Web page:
It is probably is a little churlish to say so but England were far from convincing in the final Group A game away to Kosovo in Pristina. There is one thing however, that is self-evident: they score goals and plenty of them. To be, at times unconvincing, yet still be able to score four shows a threat to any opponent. England were ruthless in front of goal, even though it took a long time coming as for much of the game the Three Lions looked rather pedestrian. The win over Kosovo however, meant ending 2019 as not just the top-scorers in qualifying for Euro 2020 but with 38 goals in the calendar year, their highest total since achieving the same number in 1966 - who remembers what happened that year?
Can Gareth Southgate’s side bring the European Championship title home next summer? They will certainly be a threat to any team they face and the hope is that the slightly missing cutting edge that saw them lose to Croatia and Holland in the last two tournament semi-finals has been found.
Marcus Rashford celebrates his goal against Kosovo (Reuters)
England, both team and supporters were on the end of great kindness and welcome from the Kosovo nation (left), who wanted to show their gratitude for Britain’s role in ending the struggle with Serbia, so there was an edge missing from the game. One hopes that the hosts were not unduly upset at the score but with England now safely through to the Euros next summer, there are still some questions. The most obvious concerns the art of defending; that has been looked at rather severely both in Russia in 2016 and since. However, is that the real question and is it one for now, at the end of 2019? Or is it more a case of saying that English football is still in the early stages of a rebuilding job? Is the rather unexpected run to the last World Cup semi-final and the same stage of the Nations League a bonus? And if so, is winning Euro 2020 asking too much?
The answer is very possibly. There is a strong case for saying that there is still much to be done to bring the game in England up to the point where the national team can realistically be thought of as genuine contenders (including defending better). The primary task leading up to and including next summer’s tournament is to continue the progress made since Gareth Southgate became manager. His tenure has seen a recognisable plan emerge, not just as senior level but below that also. But it is not just the national teams that need to continue rebuilding but also England’s club sides.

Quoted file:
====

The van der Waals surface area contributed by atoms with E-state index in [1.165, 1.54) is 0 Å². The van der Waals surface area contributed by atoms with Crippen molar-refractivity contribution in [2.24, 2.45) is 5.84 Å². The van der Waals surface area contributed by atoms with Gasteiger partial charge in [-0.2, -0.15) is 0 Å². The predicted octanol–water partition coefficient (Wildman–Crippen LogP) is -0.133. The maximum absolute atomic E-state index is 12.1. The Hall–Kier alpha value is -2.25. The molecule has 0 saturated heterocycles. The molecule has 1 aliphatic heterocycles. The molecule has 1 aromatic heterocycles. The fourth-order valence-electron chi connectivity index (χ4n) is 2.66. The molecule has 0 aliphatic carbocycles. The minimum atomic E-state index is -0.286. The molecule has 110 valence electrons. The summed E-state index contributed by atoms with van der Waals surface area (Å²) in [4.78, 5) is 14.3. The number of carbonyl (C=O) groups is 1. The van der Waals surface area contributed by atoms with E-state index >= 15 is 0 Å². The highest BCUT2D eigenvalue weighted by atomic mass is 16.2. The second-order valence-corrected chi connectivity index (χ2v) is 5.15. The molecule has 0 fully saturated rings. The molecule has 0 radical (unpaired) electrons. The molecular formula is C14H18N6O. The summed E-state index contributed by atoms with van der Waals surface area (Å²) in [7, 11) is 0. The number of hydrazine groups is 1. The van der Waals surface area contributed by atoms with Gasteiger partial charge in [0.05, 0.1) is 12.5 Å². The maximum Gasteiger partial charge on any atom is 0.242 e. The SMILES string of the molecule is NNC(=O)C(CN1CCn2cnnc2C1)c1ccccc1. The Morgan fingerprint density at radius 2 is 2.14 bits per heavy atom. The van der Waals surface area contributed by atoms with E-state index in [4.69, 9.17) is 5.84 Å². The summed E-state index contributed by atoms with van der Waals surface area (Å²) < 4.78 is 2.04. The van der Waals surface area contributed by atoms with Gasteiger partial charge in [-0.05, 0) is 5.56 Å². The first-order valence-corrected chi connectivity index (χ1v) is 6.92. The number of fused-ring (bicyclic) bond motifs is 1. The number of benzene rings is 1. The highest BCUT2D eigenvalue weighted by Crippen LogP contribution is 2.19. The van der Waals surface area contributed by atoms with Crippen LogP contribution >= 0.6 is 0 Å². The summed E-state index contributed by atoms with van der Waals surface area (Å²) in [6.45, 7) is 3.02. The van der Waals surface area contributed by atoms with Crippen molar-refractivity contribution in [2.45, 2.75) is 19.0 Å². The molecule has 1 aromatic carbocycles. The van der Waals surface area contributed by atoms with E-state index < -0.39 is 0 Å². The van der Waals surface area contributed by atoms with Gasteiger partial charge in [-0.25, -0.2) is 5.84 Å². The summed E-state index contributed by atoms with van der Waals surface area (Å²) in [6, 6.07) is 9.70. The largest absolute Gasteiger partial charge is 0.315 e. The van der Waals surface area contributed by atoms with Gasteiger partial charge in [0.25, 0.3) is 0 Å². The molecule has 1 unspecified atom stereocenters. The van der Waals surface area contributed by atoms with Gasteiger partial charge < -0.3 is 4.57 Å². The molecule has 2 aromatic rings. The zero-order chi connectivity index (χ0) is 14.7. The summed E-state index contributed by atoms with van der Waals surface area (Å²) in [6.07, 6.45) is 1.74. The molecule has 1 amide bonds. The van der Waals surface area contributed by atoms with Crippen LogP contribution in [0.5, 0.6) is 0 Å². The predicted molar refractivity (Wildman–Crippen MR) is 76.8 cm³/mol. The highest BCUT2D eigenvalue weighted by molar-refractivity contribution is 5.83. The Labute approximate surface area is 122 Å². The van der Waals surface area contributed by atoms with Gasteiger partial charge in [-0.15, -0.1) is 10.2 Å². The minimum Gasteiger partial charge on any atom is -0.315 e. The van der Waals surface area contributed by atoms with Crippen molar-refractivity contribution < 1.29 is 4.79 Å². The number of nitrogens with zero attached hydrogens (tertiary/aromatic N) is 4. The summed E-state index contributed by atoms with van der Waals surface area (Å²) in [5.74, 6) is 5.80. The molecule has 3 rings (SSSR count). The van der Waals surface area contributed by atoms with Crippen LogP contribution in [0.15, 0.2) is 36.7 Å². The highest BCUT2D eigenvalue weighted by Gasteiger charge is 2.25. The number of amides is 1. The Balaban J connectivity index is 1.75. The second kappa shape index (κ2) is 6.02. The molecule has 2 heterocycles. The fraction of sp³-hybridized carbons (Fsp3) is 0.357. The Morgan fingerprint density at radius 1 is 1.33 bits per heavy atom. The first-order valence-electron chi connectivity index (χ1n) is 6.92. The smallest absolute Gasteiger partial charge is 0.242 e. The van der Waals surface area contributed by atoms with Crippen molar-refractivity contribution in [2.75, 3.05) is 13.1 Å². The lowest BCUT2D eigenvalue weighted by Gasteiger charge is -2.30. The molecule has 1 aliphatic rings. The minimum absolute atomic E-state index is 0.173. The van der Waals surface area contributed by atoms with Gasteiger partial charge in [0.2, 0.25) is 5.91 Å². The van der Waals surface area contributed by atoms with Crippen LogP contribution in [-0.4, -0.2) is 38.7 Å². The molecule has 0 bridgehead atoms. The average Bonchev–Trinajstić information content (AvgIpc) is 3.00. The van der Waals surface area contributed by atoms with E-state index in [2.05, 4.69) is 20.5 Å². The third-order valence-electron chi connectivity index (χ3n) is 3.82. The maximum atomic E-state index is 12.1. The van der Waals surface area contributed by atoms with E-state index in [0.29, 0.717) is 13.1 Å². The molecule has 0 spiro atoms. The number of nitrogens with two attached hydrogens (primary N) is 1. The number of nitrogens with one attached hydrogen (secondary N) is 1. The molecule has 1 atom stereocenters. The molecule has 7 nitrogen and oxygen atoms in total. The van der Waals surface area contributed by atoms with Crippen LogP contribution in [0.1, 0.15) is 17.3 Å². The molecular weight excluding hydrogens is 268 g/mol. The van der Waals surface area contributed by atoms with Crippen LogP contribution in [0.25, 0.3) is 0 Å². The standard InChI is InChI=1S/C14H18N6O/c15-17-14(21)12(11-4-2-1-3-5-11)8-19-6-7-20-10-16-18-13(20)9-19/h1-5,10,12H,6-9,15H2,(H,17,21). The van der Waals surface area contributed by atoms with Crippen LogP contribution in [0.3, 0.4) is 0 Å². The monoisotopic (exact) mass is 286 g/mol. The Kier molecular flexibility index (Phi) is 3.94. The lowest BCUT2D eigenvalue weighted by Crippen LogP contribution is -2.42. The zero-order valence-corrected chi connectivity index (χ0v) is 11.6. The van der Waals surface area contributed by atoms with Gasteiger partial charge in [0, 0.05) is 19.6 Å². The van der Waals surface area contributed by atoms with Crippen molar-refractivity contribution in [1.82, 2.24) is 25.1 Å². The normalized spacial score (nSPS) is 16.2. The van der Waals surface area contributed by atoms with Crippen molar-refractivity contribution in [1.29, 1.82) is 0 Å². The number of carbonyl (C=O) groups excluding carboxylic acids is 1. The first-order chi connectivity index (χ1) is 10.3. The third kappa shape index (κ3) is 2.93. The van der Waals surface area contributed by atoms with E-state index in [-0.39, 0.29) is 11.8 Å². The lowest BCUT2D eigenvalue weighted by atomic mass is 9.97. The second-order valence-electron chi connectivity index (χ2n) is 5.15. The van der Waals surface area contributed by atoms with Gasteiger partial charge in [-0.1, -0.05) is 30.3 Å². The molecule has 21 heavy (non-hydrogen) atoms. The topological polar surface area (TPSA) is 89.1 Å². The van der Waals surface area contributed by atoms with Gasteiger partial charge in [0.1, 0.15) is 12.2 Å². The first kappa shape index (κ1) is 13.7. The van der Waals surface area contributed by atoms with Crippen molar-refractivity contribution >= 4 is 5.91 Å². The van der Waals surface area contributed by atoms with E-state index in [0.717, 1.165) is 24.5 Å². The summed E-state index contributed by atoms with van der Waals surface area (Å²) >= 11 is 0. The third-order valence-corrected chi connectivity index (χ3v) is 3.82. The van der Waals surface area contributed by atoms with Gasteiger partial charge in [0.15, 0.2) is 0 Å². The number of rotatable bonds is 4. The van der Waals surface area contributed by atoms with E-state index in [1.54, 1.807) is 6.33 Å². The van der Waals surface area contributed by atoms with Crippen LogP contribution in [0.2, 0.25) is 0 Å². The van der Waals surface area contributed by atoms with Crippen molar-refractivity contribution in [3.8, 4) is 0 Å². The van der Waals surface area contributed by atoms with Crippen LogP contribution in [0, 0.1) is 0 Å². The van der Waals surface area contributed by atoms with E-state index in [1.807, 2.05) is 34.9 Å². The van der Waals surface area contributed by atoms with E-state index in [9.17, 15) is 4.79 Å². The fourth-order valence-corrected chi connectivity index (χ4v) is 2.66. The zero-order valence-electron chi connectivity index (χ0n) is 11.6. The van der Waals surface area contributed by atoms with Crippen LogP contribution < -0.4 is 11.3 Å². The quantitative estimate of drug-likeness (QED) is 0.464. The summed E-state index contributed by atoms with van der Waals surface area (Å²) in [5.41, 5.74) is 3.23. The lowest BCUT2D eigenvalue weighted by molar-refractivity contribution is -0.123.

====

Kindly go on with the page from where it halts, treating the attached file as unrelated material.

Harry Kane slots home in Pristina
As has been repeatedly said on KJM Today, English clubs must, by hook or by crook, by any means necessary, be compelled to play young English players. Take a look at two examples; Mason Mount and Callum Hudson-Odoi. With his birthday on November 7, the latter is still just 19 years old. He hasn’t - yet - looked the part for England but there is no doubting he has enormous talent. His recent long-term injury didn’t help but now that he is fit again, he must be playing regularly for his club’s first team. Likewise Mount. With his birthday coming in January, Mount will be 21. By the time the season ends and the squad is selected for the Euros, Mount needs to have had a full season of competitive football behind him – and at his age, he should be ready for it and he should get it. Will he? That’s another matter. Both play for Chelsea and as has been said already (see related article) the only reason both players are getting a look-in is because Chelsea sacked another foreign manager, appointed an Englishman and are under a ban from signing players – ironically imposed due 150 rule breaches involving 69 academy players over several seasons according to a judgement published by FIFA.